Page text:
I'll keep track of the distribution lists

  7. The map grid is one of those things that are waiting in the list of 'feature requests' and that sooner rather than later will be addressed.

    By the way, it is always advisable to publicize the distribution lists of the project, within the gvSIG website (in communication space), as any questions that arise with daily use can be sent to the community.

  8. The 1216 build, in addition to the symbology, already has some functionality of remote sensing and topology, in case you are interested in having a look. And although, as Jorge says, it is a version for testing and should not be used for work, it is always good to let students know (even the last hour of the course), so they have an idea of ​​what is coming.

    We take note of the disadvantages in order to improve gradually.

  9. Thanks for the data, I'm going to download the Build version, then I'll let you know what you've mentioned.

    Regarding the grid in the maps, is there any extension?

  10. Wow G !, Great article.

    Regarding Vista: there are some known bugs about Vista that are resolved. Not long ago Fran Peñarrubia published a portable version of gvSIG that should work on that OS. I guess you used that but as I do not know for sure I'll hit the link:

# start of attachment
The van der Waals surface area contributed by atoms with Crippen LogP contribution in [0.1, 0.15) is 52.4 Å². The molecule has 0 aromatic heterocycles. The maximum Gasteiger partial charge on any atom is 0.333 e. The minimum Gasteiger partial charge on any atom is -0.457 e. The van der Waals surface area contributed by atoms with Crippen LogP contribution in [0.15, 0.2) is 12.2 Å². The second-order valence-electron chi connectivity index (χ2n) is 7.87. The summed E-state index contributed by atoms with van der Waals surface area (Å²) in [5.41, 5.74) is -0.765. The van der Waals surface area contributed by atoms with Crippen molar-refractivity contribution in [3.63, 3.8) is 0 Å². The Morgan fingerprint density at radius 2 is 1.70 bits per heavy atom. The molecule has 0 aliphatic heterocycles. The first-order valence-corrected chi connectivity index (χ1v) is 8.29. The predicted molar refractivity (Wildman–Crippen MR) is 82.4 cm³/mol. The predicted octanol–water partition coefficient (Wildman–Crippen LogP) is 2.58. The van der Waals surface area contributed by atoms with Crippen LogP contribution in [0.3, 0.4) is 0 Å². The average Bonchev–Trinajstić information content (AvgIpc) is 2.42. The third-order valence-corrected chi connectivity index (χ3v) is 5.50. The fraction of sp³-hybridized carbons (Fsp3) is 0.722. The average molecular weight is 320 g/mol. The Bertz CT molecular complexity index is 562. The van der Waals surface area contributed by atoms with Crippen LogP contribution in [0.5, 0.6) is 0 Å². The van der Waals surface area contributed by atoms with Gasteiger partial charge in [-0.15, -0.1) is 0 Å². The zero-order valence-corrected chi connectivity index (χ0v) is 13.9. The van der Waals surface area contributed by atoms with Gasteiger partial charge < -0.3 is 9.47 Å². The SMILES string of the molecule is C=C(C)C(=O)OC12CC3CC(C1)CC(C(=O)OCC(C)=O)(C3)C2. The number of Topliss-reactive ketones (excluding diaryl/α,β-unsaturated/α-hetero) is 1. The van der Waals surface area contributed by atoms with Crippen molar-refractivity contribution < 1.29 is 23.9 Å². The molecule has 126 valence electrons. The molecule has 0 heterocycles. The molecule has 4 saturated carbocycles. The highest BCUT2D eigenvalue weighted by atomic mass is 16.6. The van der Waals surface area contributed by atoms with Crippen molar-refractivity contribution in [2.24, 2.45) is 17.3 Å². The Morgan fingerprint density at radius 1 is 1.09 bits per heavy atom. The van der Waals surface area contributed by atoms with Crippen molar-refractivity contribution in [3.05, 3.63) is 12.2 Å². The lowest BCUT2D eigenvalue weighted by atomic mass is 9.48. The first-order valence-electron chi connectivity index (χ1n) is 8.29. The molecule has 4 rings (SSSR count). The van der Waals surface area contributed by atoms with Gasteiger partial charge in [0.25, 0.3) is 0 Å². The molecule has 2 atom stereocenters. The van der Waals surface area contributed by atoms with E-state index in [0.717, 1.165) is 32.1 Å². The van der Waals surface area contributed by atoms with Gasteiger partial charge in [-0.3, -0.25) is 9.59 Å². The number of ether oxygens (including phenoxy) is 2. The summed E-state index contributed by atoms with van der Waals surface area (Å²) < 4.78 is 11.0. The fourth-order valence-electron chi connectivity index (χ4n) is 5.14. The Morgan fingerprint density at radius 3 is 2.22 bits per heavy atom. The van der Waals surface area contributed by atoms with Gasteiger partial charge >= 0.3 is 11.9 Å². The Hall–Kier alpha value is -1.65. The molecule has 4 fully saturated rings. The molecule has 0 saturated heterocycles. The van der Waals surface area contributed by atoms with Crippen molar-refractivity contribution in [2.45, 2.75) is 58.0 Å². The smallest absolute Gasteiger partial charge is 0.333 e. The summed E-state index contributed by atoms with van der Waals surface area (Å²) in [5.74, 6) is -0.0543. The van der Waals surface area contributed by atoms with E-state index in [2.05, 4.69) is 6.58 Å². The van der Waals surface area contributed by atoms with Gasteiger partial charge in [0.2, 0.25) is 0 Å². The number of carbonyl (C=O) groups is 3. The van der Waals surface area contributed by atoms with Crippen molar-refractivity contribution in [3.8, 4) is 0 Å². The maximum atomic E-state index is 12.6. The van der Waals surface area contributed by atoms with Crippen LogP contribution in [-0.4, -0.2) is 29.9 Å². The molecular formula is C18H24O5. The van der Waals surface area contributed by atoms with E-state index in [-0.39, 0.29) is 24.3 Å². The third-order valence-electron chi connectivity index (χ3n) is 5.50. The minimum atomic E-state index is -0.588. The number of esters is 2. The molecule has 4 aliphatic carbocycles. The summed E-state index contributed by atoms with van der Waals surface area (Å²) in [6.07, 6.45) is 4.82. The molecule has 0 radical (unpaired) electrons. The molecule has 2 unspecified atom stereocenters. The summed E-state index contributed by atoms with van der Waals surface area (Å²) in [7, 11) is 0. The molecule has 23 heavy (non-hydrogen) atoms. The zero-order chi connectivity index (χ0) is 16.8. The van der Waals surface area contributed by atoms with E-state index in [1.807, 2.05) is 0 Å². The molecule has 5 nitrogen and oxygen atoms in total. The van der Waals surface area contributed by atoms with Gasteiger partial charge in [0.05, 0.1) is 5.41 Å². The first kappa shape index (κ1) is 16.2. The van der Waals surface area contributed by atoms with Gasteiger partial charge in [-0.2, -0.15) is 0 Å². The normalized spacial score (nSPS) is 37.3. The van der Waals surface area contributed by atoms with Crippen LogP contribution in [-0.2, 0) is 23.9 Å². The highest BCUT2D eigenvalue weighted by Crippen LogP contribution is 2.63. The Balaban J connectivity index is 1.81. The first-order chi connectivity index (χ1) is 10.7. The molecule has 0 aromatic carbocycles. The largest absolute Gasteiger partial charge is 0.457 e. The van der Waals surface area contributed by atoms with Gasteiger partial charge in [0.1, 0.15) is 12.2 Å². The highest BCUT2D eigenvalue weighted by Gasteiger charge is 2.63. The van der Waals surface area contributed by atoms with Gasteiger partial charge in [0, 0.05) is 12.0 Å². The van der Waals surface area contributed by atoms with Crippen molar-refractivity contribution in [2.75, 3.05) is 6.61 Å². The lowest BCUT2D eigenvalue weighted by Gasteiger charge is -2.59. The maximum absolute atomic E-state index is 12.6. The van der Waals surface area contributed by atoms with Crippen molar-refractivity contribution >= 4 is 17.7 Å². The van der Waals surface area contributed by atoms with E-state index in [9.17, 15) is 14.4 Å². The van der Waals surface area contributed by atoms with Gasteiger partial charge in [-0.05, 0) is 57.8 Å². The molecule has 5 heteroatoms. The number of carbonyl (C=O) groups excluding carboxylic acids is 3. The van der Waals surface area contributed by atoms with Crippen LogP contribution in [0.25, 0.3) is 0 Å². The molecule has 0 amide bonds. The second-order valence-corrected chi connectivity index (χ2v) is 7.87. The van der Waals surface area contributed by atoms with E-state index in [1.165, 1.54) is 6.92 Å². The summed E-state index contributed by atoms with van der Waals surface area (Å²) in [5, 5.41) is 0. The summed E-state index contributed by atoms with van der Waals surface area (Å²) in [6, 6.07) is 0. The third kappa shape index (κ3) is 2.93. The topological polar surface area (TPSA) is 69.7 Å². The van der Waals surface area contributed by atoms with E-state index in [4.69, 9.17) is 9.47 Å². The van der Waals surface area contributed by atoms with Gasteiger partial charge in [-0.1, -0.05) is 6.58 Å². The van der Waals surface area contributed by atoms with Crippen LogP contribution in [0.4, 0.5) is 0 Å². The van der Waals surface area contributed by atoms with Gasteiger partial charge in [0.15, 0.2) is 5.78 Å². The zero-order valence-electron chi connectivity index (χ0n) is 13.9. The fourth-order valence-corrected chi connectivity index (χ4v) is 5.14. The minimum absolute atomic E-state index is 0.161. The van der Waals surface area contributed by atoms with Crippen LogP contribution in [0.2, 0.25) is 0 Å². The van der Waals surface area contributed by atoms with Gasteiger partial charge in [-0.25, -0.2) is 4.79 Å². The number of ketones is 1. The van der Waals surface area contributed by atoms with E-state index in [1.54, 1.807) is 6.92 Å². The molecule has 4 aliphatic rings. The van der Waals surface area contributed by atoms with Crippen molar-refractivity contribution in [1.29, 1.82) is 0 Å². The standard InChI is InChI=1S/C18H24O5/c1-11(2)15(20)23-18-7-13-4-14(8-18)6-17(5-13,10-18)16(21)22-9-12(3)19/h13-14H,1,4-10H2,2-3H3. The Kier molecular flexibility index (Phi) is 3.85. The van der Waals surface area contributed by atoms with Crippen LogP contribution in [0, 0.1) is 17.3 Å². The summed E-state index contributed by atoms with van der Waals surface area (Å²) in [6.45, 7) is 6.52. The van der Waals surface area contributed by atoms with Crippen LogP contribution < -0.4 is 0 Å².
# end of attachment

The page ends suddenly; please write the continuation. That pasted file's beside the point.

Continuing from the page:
Regarding development: that boy will love Eclipse, believe me… when he tries to mount gvSIG on Netbeans (more than 700.000 lines of code) that he tells you.

    Regarding the CSV: surely you know, anyone who works in topography has touched him, but I prefer to export and then with any good text editor such as notepad ++ or gVim becomes a replacement of all life and ready for gvSIG. Anyway, that part of gvSIG is improving it.

    Regarding the symbology: have you tried any of the latest builds? They are development versions (do not use with data without backup, you understand) and bring the new gvSIG symbology. it will like you. Try the 1216.

    Anyway, I hope you can give many more gvSIG courses and tell us your experiences. They are tremendously interesting!